Within the administration, it also threatened to become another distraction for Mr. Trump after a tumultuous first month in office. And it showed how Mr. Trump, who has taken a more permissive stance on gay rights and same-sex marriage than many of his fellow Republicans, is bowing to pressure from the religious right and contradicting his own personal views.

Social conservatives, one of Mr. Trump’s most loyal constituencies, applauded him for honoring a pledge he had made to them during the campaign. They had argued that former President Barack Obama’s policy would allow potential sexual predators access to bathrooms and create an unsafe environment for children.
“The federal government has absolutely no right to strip parents and local schools of their rights to provide a safe learning environment for children,” said Tony Perkins, president of the Family Research Council.

But supporters of transgender rights said the Trump administration was acting recklessly and cruelly. “The consequences of this decision will no doubt be heartbreaking,” said Chad Griffin, president of the Human Rights Campaign. “This isn’t a states’ rights issue; it’s a civil rights issue.”

Bathroom access emerged as a major and divisive issue last March when North Carolina passed a bill barring transgender people from using bathrooms that do not match the sex on their birth certificate. It was part of a broader bill eliminating anti-discrimination protections for gay and transgender people.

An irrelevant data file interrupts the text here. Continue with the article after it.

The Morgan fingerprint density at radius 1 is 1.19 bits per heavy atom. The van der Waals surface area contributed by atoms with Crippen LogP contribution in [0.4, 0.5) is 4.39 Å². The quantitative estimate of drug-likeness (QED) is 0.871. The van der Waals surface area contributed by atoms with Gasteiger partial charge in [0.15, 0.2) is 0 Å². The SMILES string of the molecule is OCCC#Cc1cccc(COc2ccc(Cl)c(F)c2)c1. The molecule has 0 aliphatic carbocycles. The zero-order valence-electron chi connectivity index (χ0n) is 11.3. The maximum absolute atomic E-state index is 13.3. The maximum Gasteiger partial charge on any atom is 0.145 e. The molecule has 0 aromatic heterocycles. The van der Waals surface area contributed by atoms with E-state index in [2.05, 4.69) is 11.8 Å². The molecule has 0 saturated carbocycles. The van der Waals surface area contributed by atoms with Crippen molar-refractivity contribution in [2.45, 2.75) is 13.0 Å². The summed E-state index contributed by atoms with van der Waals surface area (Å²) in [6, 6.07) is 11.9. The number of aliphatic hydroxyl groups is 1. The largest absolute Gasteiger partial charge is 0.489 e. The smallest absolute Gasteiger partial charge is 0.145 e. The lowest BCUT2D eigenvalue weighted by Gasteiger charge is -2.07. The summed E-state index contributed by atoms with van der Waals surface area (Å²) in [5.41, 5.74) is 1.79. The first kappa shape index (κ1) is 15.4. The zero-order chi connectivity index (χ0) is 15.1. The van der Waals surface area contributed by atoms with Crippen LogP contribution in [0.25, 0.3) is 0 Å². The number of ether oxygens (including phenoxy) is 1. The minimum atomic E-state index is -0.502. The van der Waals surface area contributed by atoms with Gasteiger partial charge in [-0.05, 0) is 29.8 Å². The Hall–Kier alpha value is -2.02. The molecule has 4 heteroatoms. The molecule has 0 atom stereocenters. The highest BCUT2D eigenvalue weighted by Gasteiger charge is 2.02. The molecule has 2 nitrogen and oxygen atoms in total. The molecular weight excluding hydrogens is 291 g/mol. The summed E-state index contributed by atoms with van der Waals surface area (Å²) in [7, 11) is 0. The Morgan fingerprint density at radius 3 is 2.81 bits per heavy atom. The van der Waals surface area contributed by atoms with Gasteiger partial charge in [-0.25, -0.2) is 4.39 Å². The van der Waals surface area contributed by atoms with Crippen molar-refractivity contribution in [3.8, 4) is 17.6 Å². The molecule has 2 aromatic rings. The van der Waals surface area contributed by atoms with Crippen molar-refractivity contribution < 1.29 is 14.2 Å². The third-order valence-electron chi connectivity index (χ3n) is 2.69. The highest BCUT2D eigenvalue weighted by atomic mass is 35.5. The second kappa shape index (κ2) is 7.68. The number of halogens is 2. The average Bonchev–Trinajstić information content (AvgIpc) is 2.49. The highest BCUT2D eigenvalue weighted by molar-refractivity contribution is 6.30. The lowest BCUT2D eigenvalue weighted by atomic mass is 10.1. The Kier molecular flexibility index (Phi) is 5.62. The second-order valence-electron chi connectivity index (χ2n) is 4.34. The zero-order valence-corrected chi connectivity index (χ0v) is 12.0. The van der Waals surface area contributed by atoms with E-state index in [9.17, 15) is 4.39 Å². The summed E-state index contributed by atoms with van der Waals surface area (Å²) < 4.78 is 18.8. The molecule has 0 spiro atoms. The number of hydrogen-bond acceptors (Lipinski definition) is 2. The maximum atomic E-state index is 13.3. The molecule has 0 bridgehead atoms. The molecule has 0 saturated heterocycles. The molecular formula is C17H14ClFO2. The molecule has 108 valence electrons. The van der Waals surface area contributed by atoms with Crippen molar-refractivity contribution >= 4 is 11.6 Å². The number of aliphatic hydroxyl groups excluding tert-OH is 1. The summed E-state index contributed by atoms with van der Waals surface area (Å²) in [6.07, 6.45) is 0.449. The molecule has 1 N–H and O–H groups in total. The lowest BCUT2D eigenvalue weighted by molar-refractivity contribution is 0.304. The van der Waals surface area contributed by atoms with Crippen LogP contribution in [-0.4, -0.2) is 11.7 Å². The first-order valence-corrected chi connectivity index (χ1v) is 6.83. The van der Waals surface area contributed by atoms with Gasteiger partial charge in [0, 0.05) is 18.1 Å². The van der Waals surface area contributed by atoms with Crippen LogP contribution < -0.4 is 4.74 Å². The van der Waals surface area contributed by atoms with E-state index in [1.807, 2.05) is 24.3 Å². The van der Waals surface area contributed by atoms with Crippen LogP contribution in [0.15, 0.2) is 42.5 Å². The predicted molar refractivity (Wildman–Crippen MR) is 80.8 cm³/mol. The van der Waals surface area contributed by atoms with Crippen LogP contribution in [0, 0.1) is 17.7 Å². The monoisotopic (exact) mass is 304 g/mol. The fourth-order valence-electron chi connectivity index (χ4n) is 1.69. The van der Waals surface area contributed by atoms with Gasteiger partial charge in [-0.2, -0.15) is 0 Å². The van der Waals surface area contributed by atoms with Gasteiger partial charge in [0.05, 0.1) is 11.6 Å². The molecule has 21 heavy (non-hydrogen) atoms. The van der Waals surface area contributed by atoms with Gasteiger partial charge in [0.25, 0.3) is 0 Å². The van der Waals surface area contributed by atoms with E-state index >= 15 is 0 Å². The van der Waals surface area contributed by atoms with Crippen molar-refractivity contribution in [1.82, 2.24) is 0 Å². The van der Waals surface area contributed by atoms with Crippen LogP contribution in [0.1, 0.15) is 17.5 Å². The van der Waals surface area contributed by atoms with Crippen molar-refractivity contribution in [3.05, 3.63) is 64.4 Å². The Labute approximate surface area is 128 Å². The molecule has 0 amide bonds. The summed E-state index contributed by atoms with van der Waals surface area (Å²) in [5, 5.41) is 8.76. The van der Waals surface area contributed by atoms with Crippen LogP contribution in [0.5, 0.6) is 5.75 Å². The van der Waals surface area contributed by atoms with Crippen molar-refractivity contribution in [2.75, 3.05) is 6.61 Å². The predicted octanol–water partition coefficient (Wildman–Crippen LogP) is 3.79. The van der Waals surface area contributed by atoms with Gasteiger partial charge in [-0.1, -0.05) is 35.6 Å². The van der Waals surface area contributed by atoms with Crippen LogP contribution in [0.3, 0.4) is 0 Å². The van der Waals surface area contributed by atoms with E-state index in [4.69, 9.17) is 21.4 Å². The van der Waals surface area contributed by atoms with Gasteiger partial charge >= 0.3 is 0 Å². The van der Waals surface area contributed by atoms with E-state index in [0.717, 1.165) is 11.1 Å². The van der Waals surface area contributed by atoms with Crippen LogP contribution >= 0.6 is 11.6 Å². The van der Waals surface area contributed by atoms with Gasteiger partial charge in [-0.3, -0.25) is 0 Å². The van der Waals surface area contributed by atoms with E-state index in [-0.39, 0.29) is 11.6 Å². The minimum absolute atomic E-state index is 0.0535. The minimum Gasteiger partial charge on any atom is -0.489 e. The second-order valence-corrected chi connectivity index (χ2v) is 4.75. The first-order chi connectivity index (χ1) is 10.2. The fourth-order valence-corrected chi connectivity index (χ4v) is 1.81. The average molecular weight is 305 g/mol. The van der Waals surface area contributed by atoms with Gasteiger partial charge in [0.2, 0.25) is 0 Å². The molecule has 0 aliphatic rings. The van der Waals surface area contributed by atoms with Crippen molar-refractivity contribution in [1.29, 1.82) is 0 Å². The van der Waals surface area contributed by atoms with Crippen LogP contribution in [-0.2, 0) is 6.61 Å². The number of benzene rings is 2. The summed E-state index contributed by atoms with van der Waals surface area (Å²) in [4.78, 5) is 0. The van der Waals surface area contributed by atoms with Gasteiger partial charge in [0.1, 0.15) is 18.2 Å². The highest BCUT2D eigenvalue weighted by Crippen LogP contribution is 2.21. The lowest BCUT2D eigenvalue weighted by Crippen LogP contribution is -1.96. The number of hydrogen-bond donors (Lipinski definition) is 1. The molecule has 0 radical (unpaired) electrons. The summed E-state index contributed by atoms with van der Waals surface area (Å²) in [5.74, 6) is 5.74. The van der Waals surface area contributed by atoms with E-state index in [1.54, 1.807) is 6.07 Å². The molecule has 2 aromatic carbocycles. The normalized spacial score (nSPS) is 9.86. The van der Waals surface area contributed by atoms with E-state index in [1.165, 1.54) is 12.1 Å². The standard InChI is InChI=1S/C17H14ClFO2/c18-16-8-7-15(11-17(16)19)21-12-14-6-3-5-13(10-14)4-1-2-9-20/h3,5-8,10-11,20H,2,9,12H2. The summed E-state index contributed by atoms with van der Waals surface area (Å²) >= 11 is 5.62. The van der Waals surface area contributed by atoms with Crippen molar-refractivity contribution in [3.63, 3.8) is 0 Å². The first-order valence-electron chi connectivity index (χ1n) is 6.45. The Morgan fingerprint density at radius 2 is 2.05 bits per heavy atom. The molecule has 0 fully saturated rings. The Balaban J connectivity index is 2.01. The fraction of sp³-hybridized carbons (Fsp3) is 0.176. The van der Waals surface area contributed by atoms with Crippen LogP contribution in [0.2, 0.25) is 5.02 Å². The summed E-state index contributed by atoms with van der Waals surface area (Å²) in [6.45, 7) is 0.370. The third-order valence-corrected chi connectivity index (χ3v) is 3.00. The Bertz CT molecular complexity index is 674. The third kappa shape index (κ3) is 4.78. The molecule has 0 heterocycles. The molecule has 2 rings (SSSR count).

Gay, lesbian, bisexual and transgender issues became a point of attack for opponents of Ms. DeVos’s nomination last month, as Democrats questioned her about the extensive financial support that some of her relatives — part of her wealthy and politically active Michigan family — had provided to anti-gay causes. Ms. DeVos distanced herself from her relatives on the issue, saying their political activities did not represent her views.




Attorney General Jeff Sessions pushed the administration to rescind the Obama-era policy. Al Drago/The New York Times 


While Wednesday’s order significantly rolls back transgender protections, it does include language stating that schools must protect transgender students from bullying, a provision Ms. DeVos asked for, one person with direct knowledge of the process said.